If you have diabetes or high blood pressure, your doctor should test your kidney function annually. Otherwise, there is no general recommendation for screening for kidney disease. “If you are at risk for diabetes, hypertension or heart disease, or if you have a family history of kidney failure, talk to your doctor about how often you should get tested,” advises Tucker.

Slow the decline

Once chronic kidney disease is confirmed, the damage cannot be reversed, but medications can slow the rate of kidney decline. “The goal of chronic kidney disease is to live a long time with reduced kidney function so as to avoid the need for dialysis or kidney replacement,” Tucker says.

The two classes of drugs used to treat chronic kidney disease are ACE inhibitors and angiotensin receptor blockers (ARBs). They help relax the blood vessels in the kidneys, improving their function. The drugs also slow damage to the small filters in the kidneys and discourage protein from leaking into the urine. More recently, a class of drugs initially designed to treat diabetes, called SGLT-2 inhibitors, has been found to help prevent kidney damage, even in people without diabetes.

Protect your kidneys

According to Tucker, there is no secret ingredient to avoiding chronic kidney disease other than healthy living. “If you maintain good blood sugar and blood pressure levels and improve your cardiovascular health, you preserve kidney health,” she says. This includes losing excess weight, reducing sodium intake, adopting a plant-based diet, and getting at least 150 minutes of exercise. exercise of moderate intensity per week. These other lifestyle behaviors can also reduce your risk:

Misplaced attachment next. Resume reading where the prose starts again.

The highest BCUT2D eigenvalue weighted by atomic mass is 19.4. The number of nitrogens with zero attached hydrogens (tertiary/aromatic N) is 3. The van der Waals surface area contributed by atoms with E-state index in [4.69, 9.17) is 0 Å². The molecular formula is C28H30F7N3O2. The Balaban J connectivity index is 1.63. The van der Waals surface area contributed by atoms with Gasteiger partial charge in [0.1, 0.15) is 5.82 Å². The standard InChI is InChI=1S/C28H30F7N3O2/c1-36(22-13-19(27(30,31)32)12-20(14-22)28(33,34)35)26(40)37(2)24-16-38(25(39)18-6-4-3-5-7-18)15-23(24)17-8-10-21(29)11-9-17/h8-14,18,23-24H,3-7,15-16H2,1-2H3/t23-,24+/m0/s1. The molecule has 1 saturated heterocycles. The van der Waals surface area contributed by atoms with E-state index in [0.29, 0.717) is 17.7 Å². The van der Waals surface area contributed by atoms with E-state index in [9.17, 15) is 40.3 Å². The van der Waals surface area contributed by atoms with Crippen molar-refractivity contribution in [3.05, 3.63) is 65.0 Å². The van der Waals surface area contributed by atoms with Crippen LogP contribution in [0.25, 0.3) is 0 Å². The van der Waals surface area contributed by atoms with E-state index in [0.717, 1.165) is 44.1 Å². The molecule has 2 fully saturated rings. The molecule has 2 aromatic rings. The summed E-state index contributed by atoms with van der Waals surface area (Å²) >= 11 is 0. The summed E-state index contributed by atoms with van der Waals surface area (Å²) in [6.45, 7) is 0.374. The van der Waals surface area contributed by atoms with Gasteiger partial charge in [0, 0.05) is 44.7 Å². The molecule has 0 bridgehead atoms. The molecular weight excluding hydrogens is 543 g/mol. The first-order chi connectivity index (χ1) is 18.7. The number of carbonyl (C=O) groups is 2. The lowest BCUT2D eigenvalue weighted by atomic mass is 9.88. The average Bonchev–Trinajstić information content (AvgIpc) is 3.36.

• Limit your intake of alcohol: do not drink more than one drink a day. Regular and excessive alcohol consumption increases the risk of hypertension, contributes to weight gain and makes the kidneys work harder.
  • Stay hydrated: Getting enough fluids every day helps your kidneys eliminate toxins from your body. In general, most healthy people should drink about 15 glasses of fluids per day, including plain water and beverages such as tea, coffee, and fruit juice, as well as foods that contain high amounts of water, such as fruits, vegetables, and soups.
  • Limit over-the-counter pain relievers: Taking high doses of nonsteroidal anti-inflammatory drugs, such as ibuprofen and naproxen, can cause kidney damage and worsen existing chronic kidney disease. “Use these medications sparingly,” Tucker says. “If you need to take them every day, consult your doctor.”

©Copyright 2024 by Harvard University. For more information, visit: https://www.health.harvard.edu/

Distributed by The New York Times Licensing Group

This content was translated with the help of artificial intelligence tools and reviewed by our editorial team. Find out more in our Artificial Intelligence Policy.

Source: Terra